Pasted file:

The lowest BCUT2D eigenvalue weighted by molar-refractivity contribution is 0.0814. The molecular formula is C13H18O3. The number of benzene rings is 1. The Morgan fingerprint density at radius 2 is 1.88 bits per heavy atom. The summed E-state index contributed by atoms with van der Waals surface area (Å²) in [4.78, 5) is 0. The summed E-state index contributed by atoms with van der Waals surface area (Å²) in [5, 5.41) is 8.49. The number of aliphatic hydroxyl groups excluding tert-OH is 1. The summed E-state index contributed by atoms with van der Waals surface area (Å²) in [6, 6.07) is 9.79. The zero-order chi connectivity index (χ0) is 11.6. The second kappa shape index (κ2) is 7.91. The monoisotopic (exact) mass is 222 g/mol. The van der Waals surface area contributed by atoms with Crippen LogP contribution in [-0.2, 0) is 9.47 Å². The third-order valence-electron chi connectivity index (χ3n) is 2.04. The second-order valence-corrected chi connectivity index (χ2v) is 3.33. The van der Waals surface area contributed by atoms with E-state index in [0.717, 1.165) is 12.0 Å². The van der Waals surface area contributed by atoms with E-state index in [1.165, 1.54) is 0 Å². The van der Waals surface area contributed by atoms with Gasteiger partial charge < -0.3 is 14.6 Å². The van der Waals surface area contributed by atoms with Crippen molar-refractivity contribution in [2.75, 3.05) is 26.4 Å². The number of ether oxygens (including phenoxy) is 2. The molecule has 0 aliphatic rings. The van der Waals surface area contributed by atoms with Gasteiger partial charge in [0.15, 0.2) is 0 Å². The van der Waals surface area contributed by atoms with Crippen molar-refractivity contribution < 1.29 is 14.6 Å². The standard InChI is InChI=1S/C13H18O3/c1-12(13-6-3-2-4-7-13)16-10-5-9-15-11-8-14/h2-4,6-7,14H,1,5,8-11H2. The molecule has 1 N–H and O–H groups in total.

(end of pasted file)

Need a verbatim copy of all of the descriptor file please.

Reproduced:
The lowest BCUT2D eigenvalue weighted by molar-refractivity contribution is 0.0814. The molecular formula is C13H18O3. The number of benzene rings is 1. The Morgan fingerprint density at radius 2 is 1.88 bits per heavy atom. The summed E-state index contributed by atoms with van der Waals surface area (Å²) in [4.78, 5) is 0. The summed E-state index contributed by atoms with van der Waals surface area (Å²) in [5, 5.41) is 8.49. The number of aliphatic hydroxyl groups excluding tert-OH is 1. The summed E-state index contributed by atoms with van der Waals surface area (Å²) in [6, 6.07) is 9.79. The zero-order chi connectivity index (χ0) is 11.6. The second kappa shape index (κ2) is 7.91. The monoisotopic (exact) mass is 222 g/mol. The van der Waals surface area contributed by atoms with Crippen LogP contribution in [-0.2, 0) is 9.47 Å². The third-order valence-electron chi connectivity index (χ3n) is 2.04. The second-order valence-corrected chi connectivity index (χ2v) is 3.33. The van der Waals surface area contributed by atoms with E-state index in [0.717, 1.165) is 12.0 Å². The van der Waals surface area contributed by atoms with E-state index in [1.165, 1.54) is 0 Å². The van der Waals surface area contributed by atoms with Gasteiger partial charge < -0.3 is 14.6 Å². The van der Waals surface area contributed by atoms with Crippen molar-refractivity contribution in [2.75, 3.05) is 26.4 Å². The number of ether oxygens (including phenoxy) is 2. The molecule has 0 aliphatic rings. The van der Waals surface area contributed by atoms with Gasteiger partial charge in [0.15, 0.2) is 0 Å². The van der Waals surface area contributed by atoms with Crippen molar-refractivity contribution < 1.29 is 14.6 Å². The standard InChI is InChI=1S/C13H18O3/c1-12(13-6-3-2-4-7-13)16-10-5-9-15-11-8-14/h2-4,6-7,14H,1,5,8-11H2. The molecule has 1 N–H and O–H groups in total.